Try some TLC!
November presents us with a host of questions.
When will the dahlias die down from frost damage? How harsh a winter are we due for? Which plants will carry on looking good?
It is a time for keeping a vigilant eye on most of our plants, as the answer to most of these questions will only be revealed in time.
But prevention is better than cure, so now is a good time to either move your tender plants into a protected area, such as a greenhouse, conservatory or window-sill, or to cover them with horticultural fleece.
A tender plant is usually defined as one which will not tolerate temperatures below 10c, but often plants are classified on a hardiness scale of H1-H7, where H1 represents an especially tender plant and H7 shows a plant will tolerate the harshest of winter temperatures.
Hardiness is an essential part of classification, and one we have been looking at in detail lately on the RHS course. Dahlias, for example, originate from Mexico and have a hardiness rating of about H3 – so are often best left outside to endure a couple of early season-frosts, to trigger the plant’s ‘winter mode’ and then the tubers can be lifted and brought indoors ahead of the coldest depths of winter.
If you like living dangerously, you could leave dahlia tubers outside with a good mulch (leaf mulch works well) and they may survive a less extreme winter.
Cultivars of Fuchsia magellanica, from which a lot of bush fuchsias are derived, are continually re-classified as hardy as climate change takes effect, but with long-range forecasts showing an especially cold winter looming, some may be damaged or killed this winter.
Many have pointed to a rich crop of berries this year heralding a sharp winter, and fuchsias here at MSoG have been producing a bumper feast of berries – yes, fuchsia berries are edible! I hasten to add that most plants and berries in the garden are not edible, so caution is always best when eating your plants!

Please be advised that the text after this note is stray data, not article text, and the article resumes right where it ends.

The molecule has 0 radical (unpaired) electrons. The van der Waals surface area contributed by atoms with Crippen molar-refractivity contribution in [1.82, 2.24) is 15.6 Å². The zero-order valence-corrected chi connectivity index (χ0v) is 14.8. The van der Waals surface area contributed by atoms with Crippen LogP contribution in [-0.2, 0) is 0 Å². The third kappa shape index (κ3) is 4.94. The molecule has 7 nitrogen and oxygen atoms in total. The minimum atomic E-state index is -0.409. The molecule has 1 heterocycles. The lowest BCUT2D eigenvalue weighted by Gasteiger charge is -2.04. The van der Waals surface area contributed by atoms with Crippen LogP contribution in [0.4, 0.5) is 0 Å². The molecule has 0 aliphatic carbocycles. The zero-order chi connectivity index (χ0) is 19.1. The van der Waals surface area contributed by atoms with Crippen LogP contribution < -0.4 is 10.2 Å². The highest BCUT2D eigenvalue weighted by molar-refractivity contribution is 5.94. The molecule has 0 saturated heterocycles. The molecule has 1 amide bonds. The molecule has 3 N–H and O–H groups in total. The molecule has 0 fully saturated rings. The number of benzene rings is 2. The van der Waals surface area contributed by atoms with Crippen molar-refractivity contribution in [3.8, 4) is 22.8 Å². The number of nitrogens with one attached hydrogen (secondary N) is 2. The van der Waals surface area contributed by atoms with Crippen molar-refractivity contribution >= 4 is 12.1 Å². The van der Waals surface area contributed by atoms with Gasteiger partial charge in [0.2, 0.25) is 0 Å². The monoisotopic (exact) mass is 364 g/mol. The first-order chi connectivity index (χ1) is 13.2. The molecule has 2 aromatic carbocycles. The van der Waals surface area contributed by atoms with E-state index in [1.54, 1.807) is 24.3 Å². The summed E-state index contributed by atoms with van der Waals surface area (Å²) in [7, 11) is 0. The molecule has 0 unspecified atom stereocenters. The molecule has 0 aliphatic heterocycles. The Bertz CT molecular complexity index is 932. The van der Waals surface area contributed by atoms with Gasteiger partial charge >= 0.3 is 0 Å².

Fuchsia berries have the appearance of a small red grape and have a grape-like texture. Fellow gardeners tell me they have a peppery taste, though I have not found this – perhaps I’m just lucky, or maybe I’m missing out!
With most of the deciduous plants looking bare, and our frost-tender plants needing some TLC, a good place to look for a reliable, evergreen plant is from our own shores. English yew, Taxus baccata, has conifer-like foliage or there’s Ilex aquifolium – the loveable holly plant.
Japan has also given us some evergreen, hardy plants such as Mahonia japonica, with its clusters of strong, glossy deep green leaves and lily-of-the valley scented lemon-yellow flowers in late winter, and Lonicera japonica ‘Halliana’, the Japanese honeysuckle, with deliciously scented creamy yellow flowers in summer.
Note the species name for both of these give a good clue to their country of origin! A plant’s natural habitat is always worth considering, as it will give you a sense of the conditions it prefers and how hardy it is.
Being the hardy gardener I am, I will keep working away and will be back in a month’s time to tell you what I am up to!